Desired Output + Runtime = Desired Behavior

    The same principle applies. Unfortunately a CI server can’t help you here. That’s pretty much what QA is for. That coupled with varying runtimes across dev platforms exposes the “it works on my machine” early in the dev cycle. Add small frequent VCS commits with continued dev head synchs propogates the changes across the dev environment exposing an fragility to varying platforms early in the dev process. Indeed, you need not only a CI server but a solid CI process to fight the “on my machine” bug.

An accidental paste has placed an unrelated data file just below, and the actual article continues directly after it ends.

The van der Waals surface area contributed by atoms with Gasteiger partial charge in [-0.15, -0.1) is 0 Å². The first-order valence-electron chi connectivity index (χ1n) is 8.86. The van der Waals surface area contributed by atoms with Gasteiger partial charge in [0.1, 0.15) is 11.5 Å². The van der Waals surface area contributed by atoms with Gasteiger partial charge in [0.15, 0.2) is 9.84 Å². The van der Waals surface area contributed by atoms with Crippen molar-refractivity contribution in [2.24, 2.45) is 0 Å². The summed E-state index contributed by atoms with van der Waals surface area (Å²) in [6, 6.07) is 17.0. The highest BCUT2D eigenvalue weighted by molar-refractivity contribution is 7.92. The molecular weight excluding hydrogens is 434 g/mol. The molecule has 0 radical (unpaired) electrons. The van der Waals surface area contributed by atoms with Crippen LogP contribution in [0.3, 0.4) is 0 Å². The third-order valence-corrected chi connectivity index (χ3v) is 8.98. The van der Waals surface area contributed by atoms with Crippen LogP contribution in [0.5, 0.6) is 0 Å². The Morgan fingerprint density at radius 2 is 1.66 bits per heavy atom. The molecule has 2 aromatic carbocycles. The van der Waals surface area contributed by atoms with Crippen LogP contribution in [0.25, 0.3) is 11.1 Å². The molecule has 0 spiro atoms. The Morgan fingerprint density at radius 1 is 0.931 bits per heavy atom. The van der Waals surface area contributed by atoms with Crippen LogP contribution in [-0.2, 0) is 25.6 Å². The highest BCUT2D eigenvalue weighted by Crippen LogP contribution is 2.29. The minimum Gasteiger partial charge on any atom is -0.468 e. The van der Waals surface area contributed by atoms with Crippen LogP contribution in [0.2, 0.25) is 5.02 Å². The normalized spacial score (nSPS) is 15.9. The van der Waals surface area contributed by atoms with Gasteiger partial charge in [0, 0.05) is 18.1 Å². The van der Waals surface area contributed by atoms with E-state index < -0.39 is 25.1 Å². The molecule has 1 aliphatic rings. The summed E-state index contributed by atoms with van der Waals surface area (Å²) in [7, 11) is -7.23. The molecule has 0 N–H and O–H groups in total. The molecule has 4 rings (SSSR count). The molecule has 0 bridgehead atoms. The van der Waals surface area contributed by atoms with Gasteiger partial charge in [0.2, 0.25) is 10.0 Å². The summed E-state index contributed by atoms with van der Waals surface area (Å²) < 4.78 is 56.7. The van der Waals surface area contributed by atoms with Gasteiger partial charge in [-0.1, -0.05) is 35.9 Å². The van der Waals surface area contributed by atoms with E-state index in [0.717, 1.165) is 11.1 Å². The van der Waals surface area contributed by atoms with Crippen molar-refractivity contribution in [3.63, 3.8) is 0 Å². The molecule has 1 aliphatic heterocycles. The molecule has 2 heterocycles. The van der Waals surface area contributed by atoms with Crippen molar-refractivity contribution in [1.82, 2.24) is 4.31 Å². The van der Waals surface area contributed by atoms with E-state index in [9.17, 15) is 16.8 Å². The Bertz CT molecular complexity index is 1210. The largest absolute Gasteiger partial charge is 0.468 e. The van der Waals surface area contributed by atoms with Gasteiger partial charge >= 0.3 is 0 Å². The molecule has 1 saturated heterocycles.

3. Hey Cliff,

    No, you’re right. We assuming a specifc OS, minimum JDK, and a Gant installation. But those things don’t vary often.

    We run the same build target from the command-line before we commit as the build server does. Our dependencies are all managed by our build script.

    Our biggest exposure is that we assume that every file we integrated against we will commit to version control. That hasn’t been a problem though so far.

    That said, I have been on other projects where a CI server made a huge difference. But in my case that always said something about: our build, our non-VCS dependencies, or our discipline as developers.